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What video format would be the easiest when saving the output of a camera using V4L2 if I capture it in bitmap format? Getting mpeg directly could be, of course, nice, but I can't unfortunately count on that.

I have managed to capture the frames, now I need to somehow view the video. Can I simply convert those frames using some Linux tool or could I save the video easily straight from my app?

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Oops, sorry, my bad, didn't notice that you were talking about 'my app' so this is actually programming related - in any case, libffmpeg is probably a thing worth looking at in any case... –  Kimvais Jan 11 '10 at 8:09
Just curious, what is your v4l2 device? I was using a frame grabber in my project. It was a Sensoray 711 sensoray.com/products/711data.htm. –  Nate Jan 11 '10 at 8:24
Well, let's put it this way: it's a "device" and I need to write a code that simply verifies that the camera (among others) works. The video format doesn't need to be fancy or anything, it's enough if I can demonstrate that it was the camera that actually grabbed the video. So part of the problem is I don't know if I can install lots of non-standard libraries (e.g. ones that are not in Linux already) to the device. –  Makis Jan 11 '10 at 8:40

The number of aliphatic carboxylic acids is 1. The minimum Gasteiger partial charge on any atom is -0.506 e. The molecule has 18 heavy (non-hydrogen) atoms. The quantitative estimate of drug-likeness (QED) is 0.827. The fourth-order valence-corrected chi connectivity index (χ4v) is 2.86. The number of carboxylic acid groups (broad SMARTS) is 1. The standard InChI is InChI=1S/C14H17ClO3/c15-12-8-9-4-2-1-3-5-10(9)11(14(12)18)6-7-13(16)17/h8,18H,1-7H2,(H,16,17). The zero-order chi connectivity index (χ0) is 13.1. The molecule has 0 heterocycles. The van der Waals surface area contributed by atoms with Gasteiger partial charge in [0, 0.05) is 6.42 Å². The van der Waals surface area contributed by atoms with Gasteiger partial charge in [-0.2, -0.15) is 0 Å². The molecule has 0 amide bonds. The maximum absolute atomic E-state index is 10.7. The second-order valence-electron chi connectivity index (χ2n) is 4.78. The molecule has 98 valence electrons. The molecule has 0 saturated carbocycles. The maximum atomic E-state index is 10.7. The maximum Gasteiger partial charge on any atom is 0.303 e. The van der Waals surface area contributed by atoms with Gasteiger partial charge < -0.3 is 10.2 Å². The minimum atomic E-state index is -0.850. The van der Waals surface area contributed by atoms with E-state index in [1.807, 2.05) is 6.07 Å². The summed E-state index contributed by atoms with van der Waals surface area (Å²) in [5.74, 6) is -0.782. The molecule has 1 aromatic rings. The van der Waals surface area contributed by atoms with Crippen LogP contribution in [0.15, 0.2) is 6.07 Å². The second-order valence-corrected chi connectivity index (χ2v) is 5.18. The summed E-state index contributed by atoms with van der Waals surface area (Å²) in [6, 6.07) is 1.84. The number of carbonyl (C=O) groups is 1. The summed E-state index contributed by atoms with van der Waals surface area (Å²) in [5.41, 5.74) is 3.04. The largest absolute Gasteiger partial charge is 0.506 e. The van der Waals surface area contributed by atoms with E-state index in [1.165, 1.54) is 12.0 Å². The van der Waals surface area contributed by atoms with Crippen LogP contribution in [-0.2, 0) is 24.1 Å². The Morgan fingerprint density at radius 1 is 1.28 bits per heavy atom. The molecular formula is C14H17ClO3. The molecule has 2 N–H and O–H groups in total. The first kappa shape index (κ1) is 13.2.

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3 Answers

You could use practically any format/codec if you used mencoder or ffmpeg

Btw, this question really should be on superuser.com

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If you are capturing frames already, you could save them to PPM images and then go to JPEG. I did this using v4l2 and ImageMagick. Maybe you could push JPEGs into a Motion JPEG stream. It might not be as high tech as MPEG, but you might get it working quickly. PPM files were a cinch to create. If I remember correctly, the v4l2 example code shows you how to do that part.

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There is no such thing in the capture.c example found in the V4L2 spec. –  shodanex Jan 11 '10 at 8:29
Well, thanks for that...it's been a long time. I found an example on some v4l2 related site. It's not like he asked for PPM specific code examples. –  Nate Jan 11 '10 at 17:34
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To keep things simple (as in a Proof-of-Concept demo), you can go ahead and directly store the YUV frames captured from the device into a file.

There are a bunch of viewers that support playback of single/multiple frame(s) of YUV data from a file.

One such YUV viewer is freecode.com/projects/yay

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